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Carleton Genealogy of Blue Hill, Maine

It appears by the records that there were four person who settled in the south part of the town by the name of Carleton, whose given names were Edward, Dudley, Moses and David, all from Andover, Massachusetts, and evidently brothers. They built the mills first known as Carleton’s mills, mentioned in the town records in 1770 for the first time when Dudley Carleton was elected a selectman, in 1771 was re-elected and in 1772 was chosen one of a committee to keep the fish course clear at Carleton’s mills.

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Parker Genealogy of Bluehill, Maine

Peter Parker, Sr., came from Andover, Mass., to Blue Hill Maine in 1765. He was a brother of Col. Nathan and Robert Parker, and was born at Andover Jan. 8, 1741; married Phebe Marble June 5, 1766. She was born July 29, 1744; died Oct. 1, 1805. He died October 24, 1822, aged eighty-one years, ten months and twenty-three days. Their children were as follows: Phebe, Serena, Peter, Hannah, Susannah, Marble, Mary, Isaac and Joanna.

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Biography of George Oliver Locke

George Oliver Locke, of Pembroke, an ex-member of the New Hampshire House of Representatives, was born in South New Market, N.H., September 19, 1826, son of Simeon and Clarissa (Tash) Locke. His great-grand-father, David Locke, who was a native of Yorkshire, England, became an early settler in Rye, N.H., where he owned a good farm, and resided there until his death, which occurred at a good old age. Simeon Locke (first), grandfather of the subject of this sketch, followed farming in Epsom for a time. Later he moved to East Concord, N.H., and there spent the rest of his life. His habits of thrift and industry enabled him to acquire considerable property. In politics he voted with the Democratic party, but his retiring disposition would not permit him to take any active part in public affairs. He attended the Congregational church. At his death he was seventy-nine years old. He married Abigail Blake, a Epsom, who attained the age of seventy-three, and was the mother of nine children. Of these the third, Simeon Locke (second), was born in East Concord. He settled in South New Market, and there followed his calling of mechanic for the rest of his active period. He was an able business man as well as a good mechanic, and by making proper use of his opportunities he realized excellent financial results. He was a Democrat...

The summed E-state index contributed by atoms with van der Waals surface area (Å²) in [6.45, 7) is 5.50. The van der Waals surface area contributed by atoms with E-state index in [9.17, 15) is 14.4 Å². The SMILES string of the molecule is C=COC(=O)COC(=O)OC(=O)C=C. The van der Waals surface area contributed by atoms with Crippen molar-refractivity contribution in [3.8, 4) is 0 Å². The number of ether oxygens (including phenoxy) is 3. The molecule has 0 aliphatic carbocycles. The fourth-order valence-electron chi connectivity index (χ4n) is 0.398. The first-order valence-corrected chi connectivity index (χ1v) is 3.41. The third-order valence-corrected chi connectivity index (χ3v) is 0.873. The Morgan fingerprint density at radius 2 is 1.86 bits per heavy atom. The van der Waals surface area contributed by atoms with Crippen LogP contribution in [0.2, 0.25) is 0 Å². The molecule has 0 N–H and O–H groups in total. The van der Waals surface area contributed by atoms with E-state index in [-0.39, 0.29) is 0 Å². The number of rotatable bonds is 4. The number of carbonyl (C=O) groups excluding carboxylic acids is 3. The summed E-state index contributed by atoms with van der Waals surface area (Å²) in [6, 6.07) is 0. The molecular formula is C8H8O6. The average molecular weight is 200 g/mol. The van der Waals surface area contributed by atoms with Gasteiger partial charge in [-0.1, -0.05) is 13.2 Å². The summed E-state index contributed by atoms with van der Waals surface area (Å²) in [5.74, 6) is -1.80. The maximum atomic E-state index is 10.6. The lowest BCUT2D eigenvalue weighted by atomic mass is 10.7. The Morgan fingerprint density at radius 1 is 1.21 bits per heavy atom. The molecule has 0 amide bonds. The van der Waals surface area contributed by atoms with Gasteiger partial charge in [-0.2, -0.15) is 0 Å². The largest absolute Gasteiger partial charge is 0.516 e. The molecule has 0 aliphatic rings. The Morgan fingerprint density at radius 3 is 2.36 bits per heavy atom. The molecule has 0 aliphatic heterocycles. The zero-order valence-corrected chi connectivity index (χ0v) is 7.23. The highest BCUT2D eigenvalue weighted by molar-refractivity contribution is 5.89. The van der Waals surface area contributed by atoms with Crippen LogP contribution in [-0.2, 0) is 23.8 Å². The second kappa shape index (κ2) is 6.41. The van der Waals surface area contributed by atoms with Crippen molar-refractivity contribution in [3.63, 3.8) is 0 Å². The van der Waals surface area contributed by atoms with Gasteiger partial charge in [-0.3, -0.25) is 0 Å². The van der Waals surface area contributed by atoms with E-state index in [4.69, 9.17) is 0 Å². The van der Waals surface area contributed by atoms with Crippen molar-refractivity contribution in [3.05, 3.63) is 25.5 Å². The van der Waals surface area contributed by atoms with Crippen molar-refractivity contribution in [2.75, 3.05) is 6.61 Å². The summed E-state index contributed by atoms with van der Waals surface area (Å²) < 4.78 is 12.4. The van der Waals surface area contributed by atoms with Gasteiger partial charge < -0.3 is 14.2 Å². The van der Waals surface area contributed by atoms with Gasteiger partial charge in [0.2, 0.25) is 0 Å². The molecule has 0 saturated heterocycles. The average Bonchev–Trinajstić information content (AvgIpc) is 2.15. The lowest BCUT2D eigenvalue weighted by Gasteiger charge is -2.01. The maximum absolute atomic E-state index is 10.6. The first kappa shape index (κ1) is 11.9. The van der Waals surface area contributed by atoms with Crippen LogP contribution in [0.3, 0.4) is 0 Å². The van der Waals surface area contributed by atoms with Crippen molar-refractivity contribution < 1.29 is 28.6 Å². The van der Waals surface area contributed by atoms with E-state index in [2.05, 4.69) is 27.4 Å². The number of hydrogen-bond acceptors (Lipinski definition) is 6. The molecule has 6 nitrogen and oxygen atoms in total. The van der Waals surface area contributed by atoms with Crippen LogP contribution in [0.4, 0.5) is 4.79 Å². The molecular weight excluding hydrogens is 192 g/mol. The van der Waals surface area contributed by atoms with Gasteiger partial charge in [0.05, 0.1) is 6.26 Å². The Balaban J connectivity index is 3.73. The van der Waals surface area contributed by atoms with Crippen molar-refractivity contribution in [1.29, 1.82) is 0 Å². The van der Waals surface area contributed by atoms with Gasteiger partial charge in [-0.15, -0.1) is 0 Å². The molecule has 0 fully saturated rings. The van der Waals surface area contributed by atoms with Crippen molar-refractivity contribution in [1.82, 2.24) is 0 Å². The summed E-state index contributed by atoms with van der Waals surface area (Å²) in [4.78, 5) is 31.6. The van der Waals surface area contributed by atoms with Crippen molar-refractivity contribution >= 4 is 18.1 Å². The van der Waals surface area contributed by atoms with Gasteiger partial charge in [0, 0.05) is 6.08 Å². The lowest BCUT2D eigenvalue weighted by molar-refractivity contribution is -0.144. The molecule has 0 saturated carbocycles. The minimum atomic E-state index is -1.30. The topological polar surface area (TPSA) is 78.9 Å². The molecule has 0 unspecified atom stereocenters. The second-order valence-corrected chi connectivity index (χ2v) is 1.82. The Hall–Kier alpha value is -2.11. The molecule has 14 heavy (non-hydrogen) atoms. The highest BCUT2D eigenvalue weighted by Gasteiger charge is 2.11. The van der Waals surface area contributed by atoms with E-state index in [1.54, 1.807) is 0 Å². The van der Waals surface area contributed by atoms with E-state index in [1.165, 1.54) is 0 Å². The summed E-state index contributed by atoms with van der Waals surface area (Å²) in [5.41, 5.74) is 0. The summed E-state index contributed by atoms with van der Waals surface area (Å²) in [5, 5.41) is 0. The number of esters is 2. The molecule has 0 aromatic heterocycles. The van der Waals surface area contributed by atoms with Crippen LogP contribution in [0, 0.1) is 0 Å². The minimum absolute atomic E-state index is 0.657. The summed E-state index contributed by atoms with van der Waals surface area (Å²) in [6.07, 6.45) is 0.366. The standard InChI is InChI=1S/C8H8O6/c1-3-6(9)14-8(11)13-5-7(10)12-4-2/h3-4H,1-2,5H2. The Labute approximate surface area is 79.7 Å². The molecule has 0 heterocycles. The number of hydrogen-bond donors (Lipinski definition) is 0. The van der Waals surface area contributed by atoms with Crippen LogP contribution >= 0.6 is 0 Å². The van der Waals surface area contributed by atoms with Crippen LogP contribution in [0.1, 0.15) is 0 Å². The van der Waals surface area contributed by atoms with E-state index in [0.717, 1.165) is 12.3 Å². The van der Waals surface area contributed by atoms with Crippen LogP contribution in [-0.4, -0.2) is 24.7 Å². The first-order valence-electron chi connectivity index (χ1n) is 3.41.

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Biography of Cyrus O. Brown

Cyrus O. Brown, formerly a well-known schoolmaster and now a prosperous farmer of Epsom, was born in Kensington, N.H., August 15, 1834, son of Abel and Ruth (Fellows) Brown. On the paternal side he is a lineal descendant of John Brown, who, born in England in 1589, is said to have been of Scotch origin. It is believed that this ancestor was reared in a seaport town, as he was a ship-carpenter by trade. It is recorded that he was concerned in the building of many vessels for the king. He emigrated to New England, and became one of the first settlers of Hampton, N.H. He was married in that town in 1640 or 1641; and Benjamin, the second of his three sons, was born in Seabrook, N.H. From John Brown, born in England in 1589, the line of descent comes by Benjamin Brown, born in Seabrook, in 1647; Benjamin Brown, Jr., born in South Hampton in 1684; Jonathan Brown, born in Kensington in 1718; Abel Brown, born in Kensington in 1760; and Abel Brown, Jr., born in Kensington in 1797. Abel Brown, Sr., the grandfather of the subject of this sketch, was a school teacher in his younger days. Taking an active part in public affairs, he served as a Selectman, and was employed to settle many estates. He lived to the age of eighty-six years. In politics...